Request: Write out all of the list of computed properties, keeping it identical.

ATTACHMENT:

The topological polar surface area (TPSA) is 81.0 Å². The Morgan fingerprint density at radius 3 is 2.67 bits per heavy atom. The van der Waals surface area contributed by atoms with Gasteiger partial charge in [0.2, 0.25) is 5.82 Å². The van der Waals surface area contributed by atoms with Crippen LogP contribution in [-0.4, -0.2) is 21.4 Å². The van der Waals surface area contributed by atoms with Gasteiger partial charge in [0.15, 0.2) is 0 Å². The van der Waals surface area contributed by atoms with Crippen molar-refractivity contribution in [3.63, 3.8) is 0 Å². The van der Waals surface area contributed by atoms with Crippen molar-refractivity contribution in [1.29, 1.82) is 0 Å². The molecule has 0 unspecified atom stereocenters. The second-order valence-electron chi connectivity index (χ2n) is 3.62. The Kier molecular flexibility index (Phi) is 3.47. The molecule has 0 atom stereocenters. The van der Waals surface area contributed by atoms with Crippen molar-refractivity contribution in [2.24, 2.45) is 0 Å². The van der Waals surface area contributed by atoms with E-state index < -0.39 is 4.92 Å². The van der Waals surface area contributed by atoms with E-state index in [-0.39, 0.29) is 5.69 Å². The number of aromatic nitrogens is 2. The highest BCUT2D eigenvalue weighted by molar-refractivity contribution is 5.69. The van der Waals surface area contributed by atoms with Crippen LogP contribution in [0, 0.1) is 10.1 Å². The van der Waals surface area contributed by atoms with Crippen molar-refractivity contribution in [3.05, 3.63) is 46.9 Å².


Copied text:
The topological polar surface area (TPSA) is 81.0 Å². The Morgan fingerprint density at radius 3 is 2.67 bits per heavy atom. The van der Waals surface area contributed by atoms with Gasteiger partial charge in [0.2, 0.25) is 5.82 Å². The van der Waals surface area contributed by atoms with Crippen LogP contribution in [-0.4, -0.2) is 21.4 Å². The van der Waals surface area contributed by atoms with Gasteiger partial charge in [0.15, 0.2) is 0 Å². The van der Waals surface area contributed by atoms with Crippen molar-refractivity contribution in [3.63, 3.8) is 0 Å². The van der Waals surface area contributed by atoms with Crippen molar-refractivity contribution in [1.29, 1.82) is 0 Å². The molecule has 0 unspecified atom stereocenters. The second-order valence-electron chi connectivity index (χ2n) is 3.62. The Kier molecular flexibility index (Phi) is 3.47. The molecule has 0 atom stereocenters. The van der Waals surface area contributed by atoms with Crippen molar-refractivity contribution in [2.24, 2.45) is 0 Å². The van der Waals surface area contributed by atoms with E-state index < -0.39 is 4.92 Å². The van der Waals surface area contributed by atoms with E-state index in [-0.39, 0.29) is 5.69 Å². The number of aromatic nitrogens is 2. The highest BCUT2D eigenvalue weighted by molar-refractivity contribution is 5.69. The van der Waals surface area contributed by atoms with Crippen LogP contribution in [0, 0.1) is 10.1 Å². The van der Waals surface area contributed by atoms with Crippen molar-refractivity contribution in [3.05, 3.63) is 46.9 Å².